Seeking quiet in a loud city, artist Byron Pritchard presents a focused photographic series, developed in a darkroom he built from scratch.
Nestled deep in the winding lanes of Hampstead, i-D online stumbled across Byron Pritchard’s exhibition ‘Akin to Nature’ – a series of gigantic photo collages. Much like Hampstead, with its nature reserves and views of skyscrapers, the work discusses the relationship between the pastoral and the urban. Impressed though we were, our credentials as art connoisseurs were really sealed when we noticed living art-legends (or living-art legends) Gilbert and George pop in for a potter around.
Tell us about the exhibition… With this project I made a conscious decision to make a body of work to a certain format to stop myself going off on tangents. It was the combination of a couple of years of preparation and a massive effort – I put everything in place (physically and mentally) and made the show. I started with the simple idea of seeing something new through the lens of my camera. I tried to use the camera more freely. I took a trip to America to take pictures of New York as a stage. I tried to capture it in a new way. When I came back I sat on the images for about a year while I built a darkroom. I used this project as a means of standing back and looking at my work. I’m starting to see threads that run through what I do. This show was very focussed; there were only seven pieces, it was a combination of two sets of photos. New York (as I said) and the rest were taken in De Beauvoir Square in Islington. I’d come out at night and take photos of flowers. I was trying to capture somewhere peaceful and calm in the middle of a city. I wanted to bring the two sets together to make it less about one city and more about the idea of finding peace and beauty in a built-up environment. I tried to add a feeling or evoke something from the images by putting a thin coat of colour over them. It helped me to see the photography in a more painterly way. I didn’t build my dark room to develop my skills as a photographer it was just another tool like an etching press.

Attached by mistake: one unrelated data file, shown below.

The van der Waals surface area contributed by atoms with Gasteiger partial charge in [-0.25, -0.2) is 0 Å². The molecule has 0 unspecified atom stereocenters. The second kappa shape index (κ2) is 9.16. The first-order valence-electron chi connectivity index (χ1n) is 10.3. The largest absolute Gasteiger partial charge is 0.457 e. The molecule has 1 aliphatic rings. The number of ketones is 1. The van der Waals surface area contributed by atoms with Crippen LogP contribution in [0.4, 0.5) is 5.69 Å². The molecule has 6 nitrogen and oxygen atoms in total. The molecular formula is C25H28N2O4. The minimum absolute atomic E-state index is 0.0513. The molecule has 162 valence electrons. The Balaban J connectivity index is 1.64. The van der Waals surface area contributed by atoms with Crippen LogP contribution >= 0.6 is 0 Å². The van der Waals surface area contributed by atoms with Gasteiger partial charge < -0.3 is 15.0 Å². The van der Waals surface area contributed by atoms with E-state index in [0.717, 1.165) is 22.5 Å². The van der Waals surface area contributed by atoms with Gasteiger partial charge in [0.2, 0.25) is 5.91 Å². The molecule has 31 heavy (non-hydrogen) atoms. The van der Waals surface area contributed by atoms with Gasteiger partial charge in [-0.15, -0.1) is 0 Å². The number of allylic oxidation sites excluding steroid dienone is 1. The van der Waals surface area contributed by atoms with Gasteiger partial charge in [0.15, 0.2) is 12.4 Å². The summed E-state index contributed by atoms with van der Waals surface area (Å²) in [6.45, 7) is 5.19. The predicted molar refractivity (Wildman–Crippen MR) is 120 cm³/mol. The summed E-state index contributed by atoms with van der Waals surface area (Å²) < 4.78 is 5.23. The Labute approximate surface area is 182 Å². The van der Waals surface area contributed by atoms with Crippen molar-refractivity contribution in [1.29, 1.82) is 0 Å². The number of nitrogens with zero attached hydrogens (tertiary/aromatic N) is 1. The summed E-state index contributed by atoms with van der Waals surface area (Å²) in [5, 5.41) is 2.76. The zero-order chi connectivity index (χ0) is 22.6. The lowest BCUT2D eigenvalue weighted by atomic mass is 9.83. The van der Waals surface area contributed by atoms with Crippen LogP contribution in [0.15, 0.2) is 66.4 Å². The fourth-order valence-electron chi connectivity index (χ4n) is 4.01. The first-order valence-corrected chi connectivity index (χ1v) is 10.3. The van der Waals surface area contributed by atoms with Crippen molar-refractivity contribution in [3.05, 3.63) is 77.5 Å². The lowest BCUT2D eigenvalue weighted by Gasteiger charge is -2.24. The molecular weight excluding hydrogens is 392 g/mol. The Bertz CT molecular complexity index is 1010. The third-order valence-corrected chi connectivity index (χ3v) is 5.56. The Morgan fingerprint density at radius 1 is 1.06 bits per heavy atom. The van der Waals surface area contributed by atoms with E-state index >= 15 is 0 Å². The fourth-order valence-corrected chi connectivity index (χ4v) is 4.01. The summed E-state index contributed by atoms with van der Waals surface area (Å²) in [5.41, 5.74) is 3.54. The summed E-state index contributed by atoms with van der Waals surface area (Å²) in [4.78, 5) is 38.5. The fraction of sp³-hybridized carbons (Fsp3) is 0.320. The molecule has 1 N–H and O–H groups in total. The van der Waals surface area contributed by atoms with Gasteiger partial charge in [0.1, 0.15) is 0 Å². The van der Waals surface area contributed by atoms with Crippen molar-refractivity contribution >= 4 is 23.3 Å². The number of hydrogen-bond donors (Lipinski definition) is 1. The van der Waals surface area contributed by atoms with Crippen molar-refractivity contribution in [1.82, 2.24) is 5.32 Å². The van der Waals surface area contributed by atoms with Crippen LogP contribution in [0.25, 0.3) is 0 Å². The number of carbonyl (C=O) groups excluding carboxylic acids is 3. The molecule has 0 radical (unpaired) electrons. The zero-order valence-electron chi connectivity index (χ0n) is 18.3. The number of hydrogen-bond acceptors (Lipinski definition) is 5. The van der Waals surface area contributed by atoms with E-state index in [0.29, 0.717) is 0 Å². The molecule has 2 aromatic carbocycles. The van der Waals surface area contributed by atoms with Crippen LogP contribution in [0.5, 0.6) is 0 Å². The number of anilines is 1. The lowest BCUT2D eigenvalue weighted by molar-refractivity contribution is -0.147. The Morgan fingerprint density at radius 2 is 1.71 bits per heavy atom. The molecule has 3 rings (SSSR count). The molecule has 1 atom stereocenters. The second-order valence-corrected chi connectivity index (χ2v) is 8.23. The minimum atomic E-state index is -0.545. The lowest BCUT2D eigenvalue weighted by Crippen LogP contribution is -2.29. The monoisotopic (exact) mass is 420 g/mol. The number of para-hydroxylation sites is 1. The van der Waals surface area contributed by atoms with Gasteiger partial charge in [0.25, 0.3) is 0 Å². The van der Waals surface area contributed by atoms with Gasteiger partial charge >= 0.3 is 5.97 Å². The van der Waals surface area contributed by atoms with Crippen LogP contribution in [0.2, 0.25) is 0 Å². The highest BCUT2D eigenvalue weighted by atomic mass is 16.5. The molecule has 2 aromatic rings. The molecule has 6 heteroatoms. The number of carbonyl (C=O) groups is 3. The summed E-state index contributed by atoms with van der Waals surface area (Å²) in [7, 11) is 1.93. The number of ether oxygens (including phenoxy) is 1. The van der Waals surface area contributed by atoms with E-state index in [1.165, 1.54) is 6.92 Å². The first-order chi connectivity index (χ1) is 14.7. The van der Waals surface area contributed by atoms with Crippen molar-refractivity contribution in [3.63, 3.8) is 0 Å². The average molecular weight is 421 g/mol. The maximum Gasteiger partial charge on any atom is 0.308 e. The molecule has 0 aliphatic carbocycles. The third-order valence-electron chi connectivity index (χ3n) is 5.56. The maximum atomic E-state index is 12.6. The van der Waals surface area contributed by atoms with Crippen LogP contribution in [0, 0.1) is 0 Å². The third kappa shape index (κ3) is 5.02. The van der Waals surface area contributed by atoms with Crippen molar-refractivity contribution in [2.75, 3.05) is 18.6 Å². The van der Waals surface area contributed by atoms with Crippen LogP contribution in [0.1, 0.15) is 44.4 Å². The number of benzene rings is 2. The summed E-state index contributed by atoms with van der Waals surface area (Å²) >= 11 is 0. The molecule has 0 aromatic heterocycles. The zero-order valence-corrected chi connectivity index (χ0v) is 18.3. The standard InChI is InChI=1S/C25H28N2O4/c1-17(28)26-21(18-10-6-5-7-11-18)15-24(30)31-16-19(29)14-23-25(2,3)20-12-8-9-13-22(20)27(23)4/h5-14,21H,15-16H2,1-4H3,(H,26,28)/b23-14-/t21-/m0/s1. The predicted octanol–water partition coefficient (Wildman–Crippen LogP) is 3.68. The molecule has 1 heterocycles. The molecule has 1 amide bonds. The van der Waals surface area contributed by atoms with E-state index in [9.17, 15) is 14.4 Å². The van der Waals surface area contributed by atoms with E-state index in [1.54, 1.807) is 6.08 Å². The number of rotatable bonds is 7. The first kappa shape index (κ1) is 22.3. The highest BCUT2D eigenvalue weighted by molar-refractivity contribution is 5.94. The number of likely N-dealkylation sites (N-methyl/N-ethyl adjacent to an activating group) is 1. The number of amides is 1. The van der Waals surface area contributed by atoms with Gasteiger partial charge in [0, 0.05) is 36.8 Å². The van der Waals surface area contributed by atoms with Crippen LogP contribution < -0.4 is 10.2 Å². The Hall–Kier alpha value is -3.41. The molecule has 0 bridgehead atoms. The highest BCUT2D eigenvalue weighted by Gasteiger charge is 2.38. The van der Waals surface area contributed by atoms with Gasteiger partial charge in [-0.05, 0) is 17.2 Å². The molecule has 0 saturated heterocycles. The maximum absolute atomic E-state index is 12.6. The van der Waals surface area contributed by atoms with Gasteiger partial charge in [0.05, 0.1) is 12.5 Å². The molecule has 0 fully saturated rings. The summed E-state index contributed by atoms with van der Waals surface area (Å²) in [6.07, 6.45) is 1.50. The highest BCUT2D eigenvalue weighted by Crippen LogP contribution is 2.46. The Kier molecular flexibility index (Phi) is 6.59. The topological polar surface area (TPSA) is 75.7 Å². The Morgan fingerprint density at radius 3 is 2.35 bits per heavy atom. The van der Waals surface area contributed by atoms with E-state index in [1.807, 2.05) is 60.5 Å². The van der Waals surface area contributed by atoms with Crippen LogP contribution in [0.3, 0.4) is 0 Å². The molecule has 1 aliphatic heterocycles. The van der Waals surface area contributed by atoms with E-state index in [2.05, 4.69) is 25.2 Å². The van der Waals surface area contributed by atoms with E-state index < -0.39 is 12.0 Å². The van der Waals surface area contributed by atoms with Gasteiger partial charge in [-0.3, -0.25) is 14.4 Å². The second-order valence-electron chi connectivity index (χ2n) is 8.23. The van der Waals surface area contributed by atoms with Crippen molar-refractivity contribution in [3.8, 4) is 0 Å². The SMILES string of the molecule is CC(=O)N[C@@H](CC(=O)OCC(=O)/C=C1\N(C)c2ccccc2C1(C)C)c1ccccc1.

Where did the title ‘Akin to Nature’ come from? A lot of my influences come from different eras and different times in art history and I find it helps me to make sense of my own work. This exhibition came from a quote from Hans Bellmer. He was discussing the idea that mass culture is perceived by some to be akin to nature, which angered him apparently and got him thinking about misunderstanding in our society. He lived at a time when war was looming and when Nazis were emerging. It must’ve been a difficult concept to swallow.
When did you start making work? I feel privileged to have been brought up in quite a hairy place in London. I came from a poor area and the people I grew up with were more inclined to make a bit of money selling Charlie or stealing, but I always felt different. They allowed me to see what I didn’t want and my peers actually encouraged me to make art work. I always felt free to be able to express myself. From there I studied design at college and then went to uni. I fell out of love with the idea of designing for a client so I moved to Berlin the week I graduated. I got a studio and just started making art. Since then I’ve always had a studio and I’ve never looked back.
Text: Aaron Walker
Photography: Lanoi Montet
Portrait: Dean Chalkley for Levi’s